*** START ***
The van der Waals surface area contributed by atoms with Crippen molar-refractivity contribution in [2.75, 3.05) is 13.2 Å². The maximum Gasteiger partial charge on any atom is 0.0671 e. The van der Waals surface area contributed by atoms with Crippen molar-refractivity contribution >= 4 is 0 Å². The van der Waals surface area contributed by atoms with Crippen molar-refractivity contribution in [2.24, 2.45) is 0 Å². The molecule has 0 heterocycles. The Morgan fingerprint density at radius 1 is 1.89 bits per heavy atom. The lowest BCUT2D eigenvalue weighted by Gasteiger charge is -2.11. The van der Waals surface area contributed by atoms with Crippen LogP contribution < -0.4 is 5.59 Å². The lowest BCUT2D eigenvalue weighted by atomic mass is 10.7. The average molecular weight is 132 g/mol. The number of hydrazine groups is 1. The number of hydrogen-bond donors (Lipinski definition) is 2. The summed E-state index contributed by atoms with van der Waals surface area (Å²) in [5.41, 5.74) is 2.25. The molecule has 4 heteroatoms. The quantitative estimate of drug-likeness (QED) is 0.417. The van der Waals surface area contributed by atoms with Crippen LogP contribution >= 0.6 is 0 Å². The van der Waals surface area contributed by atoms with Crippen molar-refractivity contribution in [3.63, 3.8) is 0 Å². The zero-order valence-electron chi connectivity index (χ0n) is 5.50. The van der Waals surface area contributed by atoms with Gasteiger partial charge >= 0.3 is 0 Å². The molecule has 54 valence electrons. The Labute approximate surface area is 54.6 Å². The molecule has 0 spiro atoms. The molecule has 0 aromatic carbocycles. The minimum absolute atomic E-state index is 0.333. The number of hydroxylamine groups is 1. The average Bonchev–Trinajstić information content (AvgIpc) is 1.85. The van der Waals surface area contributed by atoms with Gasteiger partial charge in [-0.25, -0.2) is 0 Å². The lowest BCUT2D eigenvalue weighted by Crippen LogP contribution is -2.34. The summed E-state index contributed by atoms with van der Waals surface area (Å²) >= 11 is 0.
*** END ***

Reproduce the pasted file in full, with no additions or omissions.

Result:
The van der Waals surface area contributed by atoms with Crippen molar-refractivity contribution in [2.75, 3.05) is 13.2 Å². The maximum Gasteiger partial charge on any atom is 0.0671 e. The van der Waals surface area contributed by atoms with Crippen molar-refractivity contribution >= 4 is 0 Å². The van der Waals surface area contributed by atoms with Crippen molar-refractivity contribution in [2.24, 2.45) is 0 Å². The molecule has 0 heterocycles. The Morgan fingerprint density at radius 1 is 1.89 bits per heavy atom. The lowest BCUT2D eigenvalue weighted by Gasteiger charge is -2.11. The van der Waals surface area contributed by atoms with Crippen LogP contribution < -0.4 is 5.59 Å². The lowest BCUT2D eigenvalue weighted by atomic mass is 10.7. The average molecular weight is 132 g/mol. The number of hydrazine groups is 1. The number of hydrogen-bond donors (Lipinski definition) is 2. The summed E-state index contributed by atoms with van der Waals surface area (Å²) in [5.41, 5.74) is 2.25. The molecule has 4 heteroatoms. The quantitative estimate of drug-likeness (QED) is 0.417. The van der Waals surface area contributed by atoms with Crippen LogP contribution >= 0.6 is 0 Å². The van der Waals surface area contributed by atoms with Crippen molar-refractivity contribution in [3.63, 3.8) is 0 Å². The zero-order valence-electron chi connectivity index (χ0n) is 5.50. The van der Waals surface area contributed by atoms with Gasteiger partial charge >= 0.3 is 0 Å². The molecule has 54 valence electrons. The Labute approximate surface area is 54.6 Å². The molecule has 0 spiro atoms. The molecule has 0 aromatic carbocycles. The minimum absolute atomic E-state index is 0.333. The number of hydroxylamine groups is 1. The average Bonchev–Trinajstić information content (AvgIpc) is 1.85. The van der Waals surface area contributed by atoms with Gasteiger partial charge in [-0.25, -0.2) is 0 Å². The lowest BCUT2D eigenvalue weighted by Crippen LogP contribution is -2.34. The summed E-state index contributed by atoms with van der Waals surface area (Å²) >= 11 is 0.